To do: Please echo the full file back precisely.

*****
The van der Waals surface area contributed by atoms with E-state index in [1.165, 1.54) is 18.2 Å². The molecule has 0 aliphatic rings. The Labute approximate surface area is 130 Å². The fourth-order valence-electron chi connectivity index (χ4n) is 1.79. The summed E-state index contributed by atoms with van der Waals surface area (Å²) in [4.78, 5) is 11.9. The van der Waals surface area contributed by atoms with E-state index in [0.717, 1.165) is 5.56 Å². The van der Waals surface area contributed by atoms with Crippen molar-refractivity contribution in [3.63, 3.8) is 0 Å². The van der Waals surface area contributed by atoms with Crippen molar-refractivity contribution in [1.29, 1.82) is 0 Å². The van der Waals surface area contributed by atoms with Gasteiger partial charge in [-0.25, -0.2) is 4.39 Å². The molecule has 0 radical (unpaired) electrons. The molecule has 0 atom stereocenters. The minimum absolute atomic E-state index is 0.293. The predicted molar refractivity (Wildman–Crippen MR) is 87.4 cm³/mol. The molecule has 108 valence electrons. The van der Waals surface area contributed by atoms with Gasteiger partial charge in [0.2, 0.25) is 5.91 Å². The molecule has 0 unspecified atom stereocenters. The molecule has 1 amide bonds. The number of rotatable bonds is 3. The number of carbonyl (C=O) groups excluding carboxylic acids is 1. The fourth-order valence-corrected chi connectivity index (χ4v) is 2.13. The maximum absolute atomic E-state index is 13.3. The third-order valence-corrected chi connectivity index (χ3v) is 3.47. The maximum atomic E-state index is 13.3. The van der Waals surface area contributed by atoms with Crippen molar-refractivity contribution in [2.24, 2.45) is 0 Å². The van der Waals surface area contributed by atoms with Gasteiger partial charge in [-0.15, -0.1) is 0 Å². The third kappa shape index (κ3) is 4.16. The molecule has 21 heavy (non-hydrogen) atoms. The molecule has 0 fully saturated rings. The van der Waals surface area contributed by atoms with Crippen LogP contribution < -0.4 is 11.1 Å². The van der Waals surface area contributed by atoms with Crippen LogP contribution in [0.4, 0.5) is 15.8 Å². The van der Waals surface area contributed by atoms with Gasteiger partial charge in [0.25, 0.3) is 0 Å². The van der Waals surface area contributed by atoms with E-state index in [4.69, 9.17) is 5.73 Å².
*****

The van der Waals surface area contributed by atoms with E-state index in [1.165, 1.54) is 18.2 Å². The molecule has 0 aliphatic rings. The Labute approximate surface area is 130 Å². The fourth-order valence-electron chi connectivity index (χ4n) is 1.79. The summed E-state index contributed by atoms with van der Waals surface area (Å²) in [4.78, 5) is 11.9. The van der Waals surface area contributed by atoms with E-state index in [0.717, 1.165) is 5.56 Å². The van der Waals surface area contributed by atoms with Crippen molar-refractivity contribution in [3.63, 3.8) is 0 Å². The van der Waals surface area contributed by atoms with Crippen molar-refractivity contribution in [1.29, 1.82) is 0 Å². The van der Waals surface area contributed by atoms with Gasteiger partial charge in [-0.25, -0.2) is 4.39 Å². The molecule has 0 radical (unpaired) electrons. The molecule has 0 atom stereocenters. The minimum absolute atomic E-state index is 0.293. The predicted molar refractivity (Wildman–Crippen MR) is 87.4 cm³/mol. The molecule has 108 valence electrons. The van der Waals surface area contributed by atoms with Gasteiger partial charge in [0.2, 0.25) is 5.91 Å². The molecule has 0 unspecified atom stereocenters. The molecule has 1 amide bonds. The number of rotatable bonds is 3. The number of carbonyl (C=O) groups excluding carboxylic acids is 1. The fourth-order valence-corrected chi connectivity index (χ4v) is 2.13. The maximum absolute atomic E-state index is 13.3. The third-order valence-corrected chi connectivity index (χ3v) is 3.47. The maximum atomic E-state index is 13.3. The van der Waals surface area contributed by atoms with Crippen molar-refractivity contribution in [2.24, 2.45) is 0 Å². The van der Waals surface area contributed by atoms with Gasteiger partial charge in [-0.15, -0.1) is 0 Å². The third kappa shape index (κ3) is 4.16. The molecule has 21 heavy (non-hydrogen) atoms. The molecule has 0 fully saturated rings. The van der Waals surface area contributed by atoms with Crippen LogP contribution < -0.4 is 11.1 Å². The van der Waals surface area contributed by atoms with Crippen LogP contribution in [0.4, 0.5) is 15.8 Å². The van der Waals surface area contributed by atoms with Gasteiger partial charge in [0.25, 0.3) is 0 Å². The van der Waals surface area contributed by atoms with E-state index in [4.69, 9.17) is 5.73 Å².